Breanna Reeves |
The month of August commemorates Black businesses and entrepreneurs, but this month also highlights the wage gap that Black women experience.
Black Women’s Equal Pay Day was recognized on August 3 as the “approximate day a Black woman must work into the new year to make what a White non-Hispanic man made at the end of the previous year,” according to Equal Pay Today.
Although Black women-owned businesses increased by 50 percent from 2014 to 2019, the American Community Survey or (ACS) Census data reports that the 2021 wage gap for Black women is $0.63 compared to every dollar earned by non-Hispanic White men.
According to the National Women’s Law Center (NWLC), “This disparity has only closed by three cents over the last thirty years, which means, at this rate, Black women are not projected to reach equal pay until the year 2130.”
A report by the Women’s Institute for Policy Research revealed in 41 out of 42 states, “Black women’s median annual earnings were less than 70 percent of White men’s earnings.” The data showed that in California Black women’s annual median earnings were $46,941 compared to White men’s annual median earnings of $79,902, resulting in a $32,961 gap.
The pandemic overwhelmingly exposed the economic disparities among Black women who primarily worked on the frontlines.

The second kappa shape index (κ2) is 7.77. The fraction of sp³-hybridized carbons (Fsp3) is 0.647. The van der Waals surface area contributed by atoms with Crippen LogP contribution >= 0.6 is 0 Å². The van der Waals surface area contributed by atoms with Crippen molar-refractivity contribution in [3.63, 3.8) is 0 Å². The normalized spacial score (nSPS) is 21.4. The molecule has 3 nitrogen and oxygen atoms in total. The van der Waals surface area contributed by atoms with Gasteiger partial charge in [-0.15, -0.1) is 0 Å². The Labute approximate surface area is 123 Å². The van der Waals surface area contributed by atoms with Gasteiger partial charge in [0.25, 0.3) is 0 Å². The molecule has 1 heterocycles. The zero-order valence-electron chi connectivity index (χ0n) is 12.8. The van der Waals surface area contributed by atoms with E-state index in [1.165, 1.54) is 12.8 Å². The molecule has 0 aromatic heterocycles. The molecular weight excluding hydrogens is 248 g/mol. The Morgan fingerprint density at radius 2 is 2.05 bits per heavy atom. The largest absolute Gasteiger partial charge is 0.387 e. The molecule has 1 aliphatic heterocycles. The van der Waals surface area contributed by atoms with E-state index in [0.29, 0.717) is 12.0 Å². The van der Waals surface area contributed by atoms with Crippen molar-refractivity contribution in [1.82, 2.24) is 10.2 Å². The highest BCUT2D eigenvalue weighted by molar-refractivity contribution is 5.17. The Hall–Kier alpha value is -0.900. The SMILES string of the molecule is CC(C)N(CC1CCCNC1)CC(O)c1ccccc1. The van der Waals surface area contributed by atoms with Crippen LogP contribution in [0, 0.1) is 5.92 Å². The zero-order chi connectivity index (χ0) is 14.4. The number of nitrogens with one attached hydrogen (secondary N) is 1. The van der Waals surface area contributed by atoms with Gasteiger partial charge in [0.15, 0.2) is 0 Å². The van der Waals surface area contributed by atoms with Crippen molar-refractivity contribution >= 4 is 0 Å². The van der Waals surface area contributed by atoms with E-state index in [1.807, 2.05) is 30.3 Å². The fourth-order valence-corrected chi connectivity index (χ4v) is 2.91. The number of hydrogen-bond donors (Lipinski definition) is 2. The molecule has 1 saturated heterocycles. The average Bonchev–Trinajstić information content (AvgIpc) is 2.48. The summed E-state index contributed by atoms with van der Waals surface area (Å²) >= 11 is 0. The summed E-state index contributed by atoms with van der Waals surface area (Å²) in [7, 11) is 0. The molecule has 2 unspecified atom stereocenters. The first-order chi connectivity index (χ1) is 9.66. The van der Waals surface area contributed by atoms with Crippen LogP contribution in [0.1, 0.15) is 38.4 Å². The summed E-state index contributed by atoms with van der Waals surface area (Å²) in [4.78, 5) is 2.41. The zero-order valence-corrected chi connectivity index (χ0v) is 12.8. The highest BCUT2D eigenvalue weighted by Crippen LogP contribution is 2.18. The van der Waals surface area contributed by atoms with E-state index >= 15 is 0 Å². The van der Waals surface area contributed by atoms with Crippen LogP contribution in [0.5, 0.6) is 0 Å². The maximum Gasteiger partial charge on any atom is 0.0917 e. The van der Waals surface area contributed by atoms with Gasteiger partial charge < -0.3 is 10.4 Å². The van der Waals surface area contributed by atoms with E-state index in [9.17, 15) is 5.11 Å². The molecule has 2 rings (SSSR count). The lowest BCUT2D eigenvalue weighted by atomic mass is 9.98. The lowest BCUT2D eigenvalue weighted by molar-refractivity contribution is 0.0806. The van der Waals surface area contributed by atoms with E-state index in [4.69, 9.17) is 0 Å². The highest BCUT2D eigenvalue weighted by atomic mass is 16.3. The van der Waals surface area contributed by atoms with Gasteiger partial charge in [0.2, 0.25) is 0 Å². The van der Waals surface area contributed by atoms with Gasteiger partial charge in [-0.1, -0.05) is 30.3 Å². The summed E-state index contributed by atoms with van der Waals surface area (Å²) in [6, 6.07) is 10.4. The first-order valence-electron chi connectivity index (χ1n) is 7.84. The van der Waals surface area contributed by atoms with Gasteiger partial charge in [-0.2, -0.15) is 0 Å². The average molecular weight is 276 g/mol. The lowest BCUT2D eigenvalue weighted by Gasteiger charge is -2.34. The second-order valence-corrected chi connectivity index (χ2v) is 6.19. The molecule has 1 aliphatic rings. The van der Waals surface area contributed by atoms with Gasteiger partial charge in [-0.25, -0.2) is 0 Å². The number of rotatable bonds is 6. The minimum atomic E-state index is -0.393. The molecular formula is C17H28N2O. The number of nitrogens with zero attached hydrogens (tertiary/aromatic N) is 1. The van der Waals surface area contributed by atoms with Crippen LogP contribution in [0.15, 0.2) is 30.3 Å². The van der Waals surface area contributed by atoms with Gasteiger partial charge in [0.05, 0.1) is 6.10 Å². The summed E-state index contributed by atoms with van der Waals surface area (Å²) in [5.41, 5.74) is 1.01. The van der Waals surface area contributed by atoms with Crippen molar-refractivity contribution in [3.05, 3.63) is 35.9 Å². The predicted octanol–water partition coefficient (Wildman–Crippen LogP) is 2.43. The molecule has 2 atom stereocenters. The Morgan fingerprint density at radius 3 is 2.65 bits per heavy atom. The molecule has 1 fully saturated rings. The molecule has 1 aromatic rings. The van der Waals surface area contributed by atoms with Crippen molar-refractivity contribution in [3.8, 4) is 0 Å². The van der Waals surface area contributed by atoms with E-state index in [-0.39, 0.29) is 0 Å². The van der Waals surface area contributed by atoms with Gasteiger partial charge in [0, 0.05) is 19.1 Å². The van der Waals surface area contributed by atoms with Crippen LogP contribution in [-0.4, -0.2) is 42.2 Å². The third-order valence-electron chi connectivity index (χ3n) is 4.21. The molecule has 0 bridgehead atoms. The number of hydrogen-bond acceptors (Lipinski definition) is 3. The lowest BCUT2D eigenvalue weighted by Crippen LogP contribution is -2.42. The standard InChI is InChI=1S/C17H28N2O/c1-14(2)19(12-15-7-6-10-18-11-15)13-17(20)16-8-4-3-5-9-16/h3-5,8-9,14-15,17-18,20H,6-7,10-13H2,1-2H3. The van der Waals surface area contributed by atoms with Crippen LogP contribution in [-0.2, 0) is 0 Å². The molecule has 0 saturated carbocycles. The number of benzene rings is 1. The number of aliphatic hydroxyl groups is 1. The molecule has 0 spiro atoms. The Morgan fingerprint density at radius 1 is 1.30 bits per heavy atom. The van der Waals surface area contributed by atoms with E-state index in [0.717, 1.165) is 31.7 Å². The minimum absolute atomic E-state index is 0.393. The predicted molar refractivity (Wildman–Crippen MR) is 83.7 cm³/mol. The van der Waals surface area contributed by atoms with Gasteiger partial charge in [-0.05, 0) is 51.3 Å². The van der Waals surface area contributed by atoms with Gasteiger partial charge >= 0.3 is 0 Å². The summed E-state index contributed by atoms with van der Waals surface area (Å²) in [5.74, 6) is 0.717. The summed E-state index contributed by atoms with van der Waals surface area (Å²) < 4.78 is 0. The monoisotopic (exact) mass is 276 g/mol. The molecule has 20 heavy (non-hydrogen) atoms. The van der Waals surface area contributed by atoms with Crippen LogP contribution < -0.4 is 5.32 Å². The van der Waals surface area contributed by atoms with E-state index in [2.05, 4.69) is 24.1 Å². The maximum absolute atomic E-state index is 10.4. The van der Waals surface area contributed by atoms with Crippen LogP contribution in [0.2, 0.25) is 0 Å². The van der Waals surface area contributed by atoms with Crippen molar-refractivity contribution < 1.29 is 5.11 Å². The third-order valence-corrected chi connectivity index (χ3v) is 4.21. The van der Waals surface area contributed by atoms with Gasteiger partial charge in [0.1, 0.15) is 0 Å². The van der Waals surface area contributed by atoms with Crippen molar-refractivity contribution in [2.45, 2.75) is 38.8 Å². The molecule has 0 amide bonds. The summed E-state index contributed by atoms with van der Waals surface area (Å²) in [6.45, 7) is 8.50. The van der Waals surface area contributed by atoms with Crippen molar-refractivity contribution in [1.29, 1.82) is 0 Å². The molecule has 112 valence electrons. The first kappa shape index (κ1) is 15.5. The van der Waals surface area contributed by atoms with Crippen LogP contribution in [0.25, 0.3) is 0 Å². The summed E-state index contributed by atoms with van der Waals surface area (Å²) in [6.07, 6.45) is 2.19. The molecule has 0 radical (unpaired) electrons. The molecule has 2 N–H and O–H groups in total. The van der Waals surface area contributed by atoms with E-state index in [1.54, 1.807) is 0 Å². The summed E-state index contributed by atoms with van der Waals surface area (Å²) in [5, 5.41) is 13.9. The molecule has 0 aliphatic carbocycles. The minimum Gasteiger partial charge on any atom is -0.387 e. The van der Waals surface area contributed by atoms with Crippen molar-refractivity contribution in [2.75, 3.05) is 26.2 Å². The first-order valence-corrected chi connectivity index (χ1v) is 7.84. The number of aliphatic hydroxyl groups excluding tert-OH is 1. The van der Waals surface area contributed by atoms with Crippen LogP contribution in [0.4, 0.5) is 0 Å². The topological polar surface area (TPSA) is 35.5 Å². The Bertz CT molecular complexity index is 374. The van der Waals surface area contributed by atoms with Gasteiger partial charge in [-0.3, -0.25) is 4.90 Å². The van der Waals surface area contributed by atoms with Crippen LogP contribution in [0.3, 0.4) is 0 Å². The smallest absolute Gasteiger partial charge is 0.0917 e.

“More than one in three Black women (36.8 percent) – the largest share of any group by race/ ethnicity and gender – worked in a front-line job before the pandemic started, compared to just 12.6 percent of white, non-Hispanic men,” the NWLC report noted.
Thirty-seven cents may not seem like much of a loss to a dollar, but over time, the loss of thirty-seven cents amounts to $24,110 each year, which Black women will continue to lose if the wage gap is not closed.
Closing the Wage Gap
Over the last few years, California has amended the California Equal Pay Act to establish equal pay for employees who perform “substantially similar work.” The law prohibits wage differences based on sex or race/ethnicity and asserts that an employer cannot prohibit workers from discussing their wages or the wages of others.
While California has amended the Equal Pay Act, the law can still permit unequal pay due to a seniority system, a merit system, a system that measures earnings based on quantity or quality of production or a “bona fide factor other than sex, race, or ethnicity.”
In order to improve the wage gap, one that disproportionately impacts women across all occupations, the American Bar Association recommends strengthening the current federal Equal Pay Act and enacting the Paycheck Fairness Act.
“The Paycheck Fairness Act would make critical changes to the law, including: prohibiting retaliation against workers who inquire about their employers’ wage practices or disclose their own wages; (and) strengthening penalties for equal pay violations,” according to a post by the American Civil Liberties Union (ACLU).
Breanna Reeves is a reporter in Riverside, California, and uses data-driven reporting to cover issues that affect the lives of Black Californians. Breanna joins Black Voice News as a Report for America Corps member. Previously, Breanna reported on activism and social inequality in San Francisco and Los Angeles, her hometown. Breanna graduated from San Francisco State University with a bachelor’s degree in Print & Online Journalism. She received her master’s degree in Politics and Communication from the London School of Economics. Contact Breanna with tips, comments or concerns at email@example.com or via twitter @_breereeves.